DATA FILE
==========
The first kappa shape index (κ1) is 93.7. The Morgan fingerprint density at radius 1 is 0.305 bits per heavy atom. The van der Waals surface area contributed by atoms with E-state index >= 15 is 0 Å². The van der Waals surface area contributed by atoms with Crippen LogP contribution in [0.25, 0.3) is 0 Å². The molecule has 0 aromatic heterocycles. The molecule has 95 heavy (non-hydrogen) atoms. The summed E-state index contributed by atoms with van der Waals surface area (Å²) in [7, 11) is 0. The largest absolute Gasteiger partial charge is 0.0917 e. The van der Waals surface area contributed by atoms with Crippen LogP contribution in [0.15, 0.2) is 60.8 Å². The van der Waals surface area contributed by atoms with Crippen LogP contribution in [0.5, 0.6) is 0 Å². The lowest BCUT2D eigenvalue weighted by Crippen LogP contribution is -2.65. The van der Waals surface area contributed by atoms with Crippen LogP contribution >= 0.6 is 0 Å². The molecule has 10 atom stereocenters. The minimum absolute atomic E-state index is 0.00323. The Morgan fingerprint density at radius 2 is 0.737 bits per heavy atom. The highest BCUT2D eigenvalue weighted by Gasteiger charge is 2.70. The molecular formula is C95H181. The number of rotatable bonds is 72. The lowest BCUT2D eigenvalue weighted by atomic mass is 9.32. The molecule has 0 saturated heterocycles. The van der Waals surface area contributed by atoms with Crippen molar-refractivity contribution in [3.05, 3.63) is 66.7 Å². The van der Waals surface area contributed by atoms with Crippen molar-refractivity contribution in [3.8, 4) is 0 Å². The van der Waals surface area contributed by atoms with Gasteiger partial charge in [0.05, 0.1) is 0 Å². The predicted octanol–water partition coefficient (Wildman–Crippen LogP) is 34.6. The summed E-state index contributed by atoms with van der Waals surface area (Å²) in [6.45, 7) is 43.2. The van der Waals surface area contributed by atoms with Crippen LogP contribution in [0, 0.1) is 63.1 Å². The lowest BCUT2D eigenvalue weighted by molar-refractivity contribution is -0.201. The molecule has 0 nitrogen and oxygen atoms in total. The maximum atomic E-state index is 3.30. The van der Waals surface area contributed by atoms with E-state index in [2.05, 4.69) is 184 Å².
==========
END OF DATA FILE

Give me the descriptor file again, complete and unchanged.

The first kappa shape index (κ1) is 93.7. The Morgan fingerprint density at radius 1 is 0.305 bits per heavy atom. The van der Waals surface area contributed by atoms with E-state index >= 15 is 0 Å². The van der Waals surface area contributed by atoms with Crippen LogP contribution in [0.25, 0.3) is 0 Å². The molecule has 0 aromatic heterocycles. The molecule has 95 heavy (non-hydrogen) atoms. The summed E-state index contributed by atoms with van der Waals surface area (Å²) in [7, 11) is 0. The largest absolute Gasteiger partial charge is 0.0917 e. The van der Waals surface area contributed by atoms with Crippen LogP contribution in [0.15, 0.2) is 60.8 Å². The van der Waals surface area contributed by atoms with Crippen LogP contribution in [0.5, 0.6) is 0 Å². The lowest BCUT2D eigenvalue weighted by Crippen LogP contribution is -2.65. The van der Waals surface area contributed by atoms with Crippen LogP contribution >= 0.6 is 0 Å². The molecule has 10 atom stereocenters. The minimum absolute atomic E-state index is 0.00323. The Morgan fingerprint density at radius 2 is 0.737 bits per heavy atom. The highest BCUT2D eigenvalue weighted by Gasteiger charge is 2.70. The molecular formula is C95H181. The number of rotatable bonds is 72. The lowest BCUT2D eigenvalue weighted by atomic mass is 9.32. The molecule has 0 saturated heterocycles. The van der Waals surface area contributed by atoms with Crippen molar-refractivity contribution in [3.05, 3.63) is 66.7 Å². The van der Waals surface area contributed by atoms with Crippen molar-refractivity contribution in [3.8, 4) is 0 Å². The van der Waals surface area contributed by atoms with Gasteiger partial charge in [0.05, 0.1) is 0 Å². The predicted octanol–water partition coefficient (Wildman–Crippen LogP) is 34.6. The summed E-state index contributed by atoms with van der Waals surface area (Å²) in [6.45, 7) is 43.2. The van der Waals surface area contributed by atoms with Crippen LogP contribution in [0, 0.1) is 63.1 Å². The lowest BCUT2D eigenvalue weighted by molar-refractivity contribution is -0.201. The molecule has 0 nitrogen and oxygen atoms in total. The maximum atomic E-state index is 3.30. The van der Waals surface area contributed by atoms with E-state index in [2.05, 4.69) is 184 Å².